Greiman and Friedman don’t dismantle their masters so much as add another layer — replete with drop shadow — of compositional articulation. (Later they would both become more complex figures, Greiman with her prescient foray into technology, Friedman with his immersion in Queer politics.) The sides are clearly delineated: Europeanism represents the tendency of a certain class of Americans to express disdain for the very culture from which they emerged. It is, of course, an illusion. Both Glaserism and Europeanism are highly historical: if Europeanism is built on the radical elimination of attachment and the strict adherence to the closed system, that position is deeply embedded in a long tradition of the radical elimination of attachment, from the historical avant-garde forward. Hence the question is not historic vs. ahistoric but, rather, which history will prevail or, more precisely, which history is valid and usable. In other words, whose side are you on?
1982: Greiman is appointed head of the design department at the California Institute of the Arts. In a remarkable moment of aesthetic alignment and homogeneity, the four major highbrow design schools in the United States are all led by direct disciples of one European system: Rand and Hofmann at Yale, Tom Ockerse (ex. of Yale) at RISD, Katherine McCoy (alumna of the high-Euro studio Unimark) at Cranbrook, and Greiman at CalArts. In addition, important schools from North Carolina to Cincinnati to Chicago preach the Swiss religion. We are all Euro now.
How the Dutch Drove the Swiss from the New World
Place: Art-school party, Providence, RI.
The ballroom is dark wood festooned with gold, a New England mansion built by some 17th-century slave-trading Unitarians now serving as gallery, presidential palace and site for occasional debaucheries marking some scholastic event. The huge French doors at one end are thrown open to a glorious manicured garden. From outside, the room seems to move in one pulsing block of bodies, festooned in black and white and occasional bursts of outrageous color. The pounding music shifts into New Order’s “Blue Monday,” with its spare opening drum, machine ticking, sketchy, jumpy beat that slowly fills in with the synchronous lower tones of the synthesizers and then Bernard Sumner’s low groaning, “How does it feel / To treat me like you do …” The ballroom is filled with beautiful children in their late teens, each with a certain flair: an outrageous dress, a campily serious white-tie-and-tennis-shoe combination, a tulle confection. Girls dance, throw their heads back, close their eyes, raise and cross their thin, pale arms overhead. In the middle of this sea of powdered white gothic faces appears a bright pink bubble. It’s the glistening, ecstatic face of a tottering giant. A crown of golden curls is plastered to his forehead. He moves like a great bear, his arms outstretched, the crowd parting as he wades through it. He is dressed in a kind of shapeless smock that exaggerates his bulk. One stout arm encircles the waist of the closest teenager. He pulls her close and plants a big baby kiss on her cheek. She pulls away with a laugh as her friends gather around tittering. He takes the next in two thick hands and attempts a jitterbuggy twirl. He spins another girl round and round and round, clears a hole in the dance floor. The girl, slight, practically swings off her feet. Morrissey drones: “I am the son and the heir / Of a shyness that is criminally vulgar / I am the son and heir / Of nothing in particular …” and the beat is driving everything forward and the big pink baby of a man throws his head back and sings out with glee. Beeke is in the house.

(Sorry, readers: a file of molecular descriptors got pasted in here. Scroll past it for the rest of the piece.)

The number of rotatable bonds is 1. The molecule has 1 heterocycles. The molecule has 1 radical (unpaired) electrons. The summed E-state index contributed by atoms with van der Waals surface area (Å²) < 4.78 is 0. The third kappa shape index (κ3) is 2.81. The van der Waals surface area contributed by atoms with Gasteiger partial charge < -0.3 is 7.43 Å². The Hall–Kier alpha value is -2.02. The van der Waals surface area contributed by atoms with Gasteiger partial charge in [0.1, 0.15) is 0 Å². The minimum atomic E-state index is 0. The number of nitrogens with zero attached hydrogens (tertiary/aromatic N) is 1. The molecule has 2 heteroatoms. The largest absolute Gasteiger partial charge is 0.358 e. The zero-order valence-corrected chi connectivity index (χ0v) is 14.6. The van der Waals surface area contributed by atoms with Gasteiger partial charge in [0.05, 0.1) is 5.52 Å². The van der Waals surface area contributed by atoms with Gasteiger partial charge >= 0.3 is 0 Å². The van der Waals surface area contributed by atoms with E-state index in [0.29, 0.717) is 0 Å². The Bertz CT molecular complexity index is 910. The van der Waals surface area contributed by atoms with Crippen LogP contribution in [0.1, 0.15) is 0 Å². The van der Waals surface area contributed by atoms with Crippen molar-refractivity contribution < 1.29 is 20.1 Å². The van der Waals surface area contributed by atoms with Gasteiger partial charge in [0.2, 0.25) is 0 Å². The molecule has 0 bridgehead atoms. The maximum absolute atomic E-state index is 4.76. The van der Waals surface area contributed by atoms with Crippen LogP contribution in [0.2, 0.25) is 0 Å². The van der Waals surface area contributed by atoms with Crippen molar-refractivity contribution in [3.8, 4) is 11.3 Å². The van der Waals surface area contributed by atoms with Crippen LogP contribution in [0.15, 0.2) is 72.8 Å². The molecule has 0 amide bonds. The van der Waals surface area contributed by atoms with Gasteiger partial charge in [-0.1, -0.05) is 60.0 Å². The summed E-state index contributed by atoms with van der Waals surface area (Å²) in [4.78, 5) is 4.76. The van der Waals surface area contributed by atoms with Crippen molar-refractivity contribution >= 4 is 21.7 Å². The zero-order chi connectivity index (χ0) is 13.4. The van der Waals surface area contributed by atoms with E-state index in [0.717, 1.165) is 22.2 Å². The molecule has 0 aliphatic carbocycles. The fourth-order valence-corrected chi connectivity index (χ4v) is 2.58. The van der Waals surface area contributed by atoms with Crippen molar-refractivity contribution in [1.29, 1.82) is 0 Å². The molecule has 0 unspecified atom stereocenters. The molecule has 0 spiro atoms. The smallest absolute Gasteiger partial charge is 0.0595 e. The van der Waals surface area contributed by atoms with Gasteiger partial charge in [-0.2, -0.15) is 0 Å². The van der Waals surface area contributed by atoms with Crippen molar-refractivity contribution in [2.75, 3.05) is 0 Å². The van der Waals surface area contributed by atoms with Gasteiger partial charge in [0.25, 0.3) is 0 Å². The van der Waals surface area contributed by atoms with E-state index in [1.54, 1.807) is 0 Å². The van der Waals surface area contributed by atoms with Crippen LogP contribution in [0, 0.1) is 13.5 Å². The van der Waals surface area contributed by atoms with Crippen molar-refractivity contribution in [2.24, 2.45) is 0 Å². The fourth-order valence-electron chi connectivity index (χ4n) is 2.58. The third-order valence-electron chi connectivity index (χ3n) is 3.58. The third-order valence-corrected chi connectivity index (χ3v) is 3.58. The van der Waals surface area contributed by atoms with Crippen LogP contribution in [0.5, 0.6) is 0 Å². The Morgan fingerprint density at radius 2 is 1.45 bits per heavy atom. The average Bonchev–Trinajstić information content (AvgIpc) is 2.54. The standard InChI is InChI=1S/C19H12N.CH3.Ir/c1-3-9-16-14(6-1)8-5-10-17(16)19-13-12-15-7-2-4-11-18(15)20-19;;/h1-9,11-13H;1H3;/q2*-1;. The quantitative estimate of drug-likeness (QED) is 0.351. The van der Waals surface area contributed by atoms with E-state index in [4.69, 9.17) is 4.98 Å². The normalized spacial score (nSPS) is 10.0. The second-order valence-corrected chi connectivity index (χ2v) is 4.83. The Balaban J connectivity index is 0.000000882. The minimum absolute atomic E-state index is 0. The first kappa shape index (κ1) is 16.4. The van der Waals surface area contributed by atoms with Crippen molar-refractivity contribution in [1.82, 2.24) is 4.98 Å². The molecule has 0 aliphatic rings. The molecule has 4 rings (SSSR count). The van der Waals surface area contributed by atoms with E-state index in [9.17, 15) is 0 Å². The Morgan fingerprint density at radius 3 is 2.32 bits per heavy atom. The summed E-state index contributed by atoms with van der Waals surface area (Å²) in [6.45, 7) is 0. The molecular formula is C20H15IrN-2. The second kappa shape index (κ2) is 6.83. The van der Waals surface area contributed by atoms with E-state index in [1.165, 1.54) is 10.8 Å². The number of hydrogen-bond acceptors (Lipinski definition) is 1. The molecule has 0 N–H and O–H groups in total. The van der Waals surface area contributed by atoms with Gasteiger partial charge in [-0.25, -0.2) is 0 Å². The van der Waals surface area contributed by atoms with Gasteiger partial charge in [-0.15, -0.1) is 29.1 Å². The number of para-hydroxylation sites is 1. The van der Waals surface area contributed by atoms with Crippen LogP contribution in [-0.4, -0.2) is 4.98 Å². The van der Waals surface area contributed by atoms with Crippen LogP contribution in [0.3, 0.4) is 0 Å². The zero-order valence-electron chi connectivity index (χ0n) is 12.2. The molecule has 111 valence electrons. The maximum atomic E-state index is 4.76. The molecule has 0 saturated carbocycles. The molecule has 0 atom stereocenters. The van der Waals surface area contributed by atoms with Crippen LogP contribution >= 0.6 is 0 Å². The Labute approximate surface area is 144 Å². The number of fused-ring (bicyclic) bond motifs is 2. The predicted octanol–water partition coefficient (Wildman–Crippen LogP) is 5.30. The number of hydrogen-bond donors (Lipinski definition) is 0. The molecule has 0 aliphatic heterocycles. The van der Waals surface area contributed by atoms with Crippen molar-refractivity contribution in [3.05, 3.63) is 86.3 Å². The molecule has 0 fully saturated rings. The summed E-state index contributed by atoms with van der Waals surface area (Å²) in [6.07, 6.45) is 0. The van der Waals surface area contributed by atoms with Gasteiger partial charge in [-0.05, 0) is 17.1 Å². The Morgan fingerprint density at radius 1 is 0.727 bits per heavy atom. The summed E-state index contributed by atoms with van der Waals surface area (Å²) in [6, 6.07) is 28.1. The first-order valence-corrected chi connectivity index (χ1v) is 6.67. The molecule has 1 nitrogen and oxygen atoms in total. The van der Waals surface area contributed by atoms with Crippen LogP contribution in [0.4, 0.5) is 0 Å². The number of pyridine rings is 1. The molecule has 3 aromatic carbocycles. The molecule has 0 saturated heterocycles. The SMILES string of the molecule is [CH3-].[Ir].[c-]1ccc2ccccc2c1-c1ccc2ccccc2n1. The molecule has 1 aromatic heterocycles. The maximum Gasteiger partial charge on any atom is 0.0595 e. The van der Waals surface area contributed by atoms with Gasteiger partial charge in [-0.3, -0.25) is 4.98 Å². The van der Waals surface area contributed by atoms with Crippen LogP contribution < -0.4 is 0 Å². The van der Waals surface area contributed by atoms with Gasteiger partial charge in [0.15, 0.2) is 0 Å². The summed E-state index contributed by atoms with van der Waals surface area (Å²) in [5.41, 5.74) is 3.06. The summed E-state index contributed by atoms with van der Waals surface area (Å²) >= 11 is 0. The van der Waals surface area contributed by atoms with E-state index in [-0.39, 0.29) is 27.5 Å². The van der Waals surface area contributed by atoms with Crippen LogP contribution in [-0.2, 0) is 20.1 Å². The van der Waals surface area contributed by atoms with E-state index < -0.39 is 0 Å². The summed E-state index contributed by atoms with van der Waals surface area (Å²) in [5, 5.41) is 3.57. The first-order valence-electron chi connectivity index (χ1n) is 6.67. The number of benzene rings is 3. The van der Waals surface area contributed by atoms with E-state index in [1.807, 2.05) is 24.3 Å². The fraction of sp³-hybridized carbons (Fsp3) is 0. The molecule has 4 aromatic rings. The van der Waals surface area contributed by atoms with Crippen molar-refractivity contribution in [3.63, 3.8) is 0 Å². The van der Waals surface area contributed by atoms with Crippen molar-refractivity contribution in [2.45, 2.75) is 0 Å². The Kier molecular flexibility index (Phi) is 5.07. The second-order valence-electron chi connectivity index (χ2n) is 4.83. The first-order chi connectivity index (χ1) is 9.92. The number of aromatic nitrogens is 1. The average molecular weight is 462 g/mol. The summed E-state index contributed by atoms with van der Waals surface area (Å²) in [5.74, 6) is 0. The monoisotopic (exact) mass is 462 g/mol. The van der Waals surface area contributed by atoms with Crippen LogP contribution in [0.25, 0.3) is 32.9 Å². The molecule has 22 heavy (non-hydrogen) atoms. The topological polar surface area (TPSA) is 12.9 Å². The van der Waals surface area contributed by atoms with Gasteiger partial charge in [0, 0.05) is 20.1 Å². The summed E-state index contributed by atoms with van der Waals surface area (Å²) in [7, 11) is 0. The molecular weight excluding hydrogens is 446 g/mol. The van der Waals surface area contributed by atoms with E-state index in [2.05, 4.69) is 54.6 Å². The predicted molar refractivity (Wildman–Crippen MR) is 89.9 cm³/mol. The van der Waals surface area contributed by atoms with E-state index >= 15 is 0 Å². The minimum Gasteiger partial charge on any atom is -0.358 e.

The design world that Anthon Beeke wades into in the mid-to-late ‘80s is on the verge of a massive shift. The symbolic arrival of Dutch design — in the form of a posse of high-profile visitors making their rounds through various art-school studios — coincides perfectly with the exhaustion of the Swiss methodology. New Wave temporarily provides a welcome injection of fun, unserious, DIY sensibility — but the movement lacks both theory and gravity. Friedman and Greiman’s exuberance settles into a predictable genre of graphic tricks. (See Rand’s rant.) New Wave has no political substance beyond the personal joy of the designer. The Swiss can’t sustain us anymore. New Wave is sweet but empty calories.
We know almost nothing about the Dutch, less about their designers. We know Rietveld because his chair keeps popping up in our art-history surveys. We know a little of van Doesburg and a few of the iconic elements of De Stijl. We know nothing about Piet Zwart or Paul Schuitema or Willem Sandberg or Otto Treumann, never mind Crouwel or van Toorn. Our History of Graphic Design 11 makes only a low pass over the low countries. Total Design is on our radar mostly because it extols Swiss virtues and because Benno Wissing, late partner thereof, is on the faculty of RISD and occasionally dusts off some ancient slide presentation about de Bejinkorf, PAM or PTT. But Wissing is already a dinosaur. His eyes are clouded, he sports a fluffy mustache and safari jacket, and he speaks with some kind of quasi-Afrikaaner drawl punctuated by long eeeeeerrsss and aaaaaahs between short bursts of word fragments. (We discover only years later the breadth of his early work.)